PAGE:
After reading the Zymurgy special edition on hops I decided to write a program that calculated hop bitterness. As it turns out a lot work has been done to estimate the total bitterness (IBU). I incorporated variables for time of each addition, quantity and percent alpha acid of hops, wort gravity and final boil volume. The kettle utilization rates (KUR) are from Tinseth's work. These KURs are for pellets. Your mileage may vary!
Since the IBU calculation requires OG and volume I decided it would be nice to calculate the mash efficiency. The weight of the sugars, or extract, in the wort is simply the OG * weight of water * wort volume. The mash efficiency is defined as the weight of the extract divided by the total weight of the grain.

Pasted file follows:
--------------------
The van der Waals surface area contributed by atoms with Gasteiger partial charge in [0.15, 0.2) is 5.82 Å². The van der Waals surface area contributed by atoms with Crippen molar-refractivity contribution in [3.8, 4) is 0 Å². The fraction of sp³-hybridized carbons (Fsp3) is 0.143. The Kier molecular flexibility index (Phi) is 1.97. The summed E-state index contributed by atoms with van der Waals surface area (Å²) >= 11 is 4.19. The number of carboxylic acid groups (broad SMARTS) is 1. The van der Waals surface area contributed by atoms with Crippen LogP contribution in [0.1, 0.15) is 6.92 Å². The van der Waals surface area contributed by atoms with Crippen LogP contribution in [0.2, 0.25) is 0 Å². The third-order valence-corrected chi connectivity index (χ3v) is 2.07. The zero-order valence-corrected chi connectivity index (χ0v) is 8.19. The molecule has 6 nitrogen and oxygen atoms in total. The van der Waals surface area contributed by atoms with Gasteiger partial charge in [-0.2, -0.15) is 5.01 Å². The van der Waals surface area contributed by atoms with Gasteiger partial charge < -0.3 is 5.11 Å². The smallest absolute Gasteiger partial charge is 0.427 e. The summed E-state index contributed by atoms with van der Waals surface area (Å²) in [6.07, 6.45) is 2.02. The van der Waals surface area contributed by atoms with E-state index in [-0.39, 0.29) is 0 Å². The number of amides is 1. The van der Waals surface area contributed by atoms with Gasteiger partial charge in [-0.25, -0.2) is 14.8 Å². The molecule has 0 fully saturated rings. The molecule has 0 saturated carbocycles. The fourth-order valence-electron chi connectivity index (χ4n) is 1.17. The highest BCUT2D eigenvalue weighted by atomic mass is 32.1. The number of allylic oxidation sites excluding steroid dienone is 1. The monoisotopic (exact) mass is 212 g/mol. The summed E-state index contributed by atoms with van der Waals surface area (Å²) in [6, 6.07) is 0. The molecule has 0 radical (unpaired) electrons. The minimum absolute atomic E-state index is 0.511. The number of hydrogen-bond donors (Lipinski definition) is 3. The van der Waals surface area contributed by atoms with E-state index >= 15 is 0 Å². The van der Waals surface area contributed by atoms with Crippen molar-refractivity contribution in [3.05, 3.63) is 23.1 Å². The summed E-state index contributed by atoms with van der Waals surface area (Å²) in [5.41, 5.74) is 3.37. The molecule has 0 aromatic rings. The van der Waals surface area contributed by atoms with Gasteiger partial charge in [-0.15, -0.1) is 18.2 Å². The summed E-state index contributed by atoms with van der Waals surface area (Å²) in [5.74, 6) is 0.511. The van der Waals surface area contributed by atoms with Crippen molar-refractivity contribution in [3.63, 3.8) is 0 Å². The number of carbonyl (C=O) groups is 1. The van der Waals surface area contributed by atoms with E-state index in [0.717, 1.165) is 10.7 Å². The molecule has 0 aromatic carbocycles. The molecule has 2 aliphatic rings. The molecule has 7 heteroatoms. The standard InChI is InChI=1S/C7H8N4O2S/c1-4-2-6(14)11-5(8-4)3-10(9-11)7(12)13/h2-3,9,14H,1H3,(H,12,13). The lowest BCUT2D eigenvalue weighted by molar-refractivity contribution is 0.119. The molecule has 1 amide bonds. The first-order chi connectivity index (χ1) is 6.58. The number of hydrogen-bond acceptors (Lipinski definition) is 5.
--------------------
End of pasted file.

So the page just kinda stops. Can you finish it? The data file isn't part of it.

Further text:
For example, I brewed an IPA with 20 lbs. of pale malt and 1.5 lbs. of crystal for a total grain bill of 21.5 pounds. The boiler contained 11.5 gallons of wort at an OG of 1.058, an extract of 14.47 lbs. of sugars. 14.47 divided by 21.5 equals a yield of 67.31%. My actual numbers range from 65 to 69 percent.
The percent of alcohol by both weight and volume is also given by entering the terminal gravity (TG).
Click here to download BeerAna.zip. Need an unzipper? Try WinZip.
The software is fully functional and runs on Win 95® and NT®. It also features persistent data so that it will remember the numbers you used last time.
After a brew session I use the software to analyze the results and enter the values into my 'Brewers Log Sheet'. Just for fun, I plugged in the numbers from several national championship brew recipes to see what kind of efficiencies the were attaining. Guess what, some exceeded 100%! They got more sugar into the wort than the grain they started with. Hmmmm.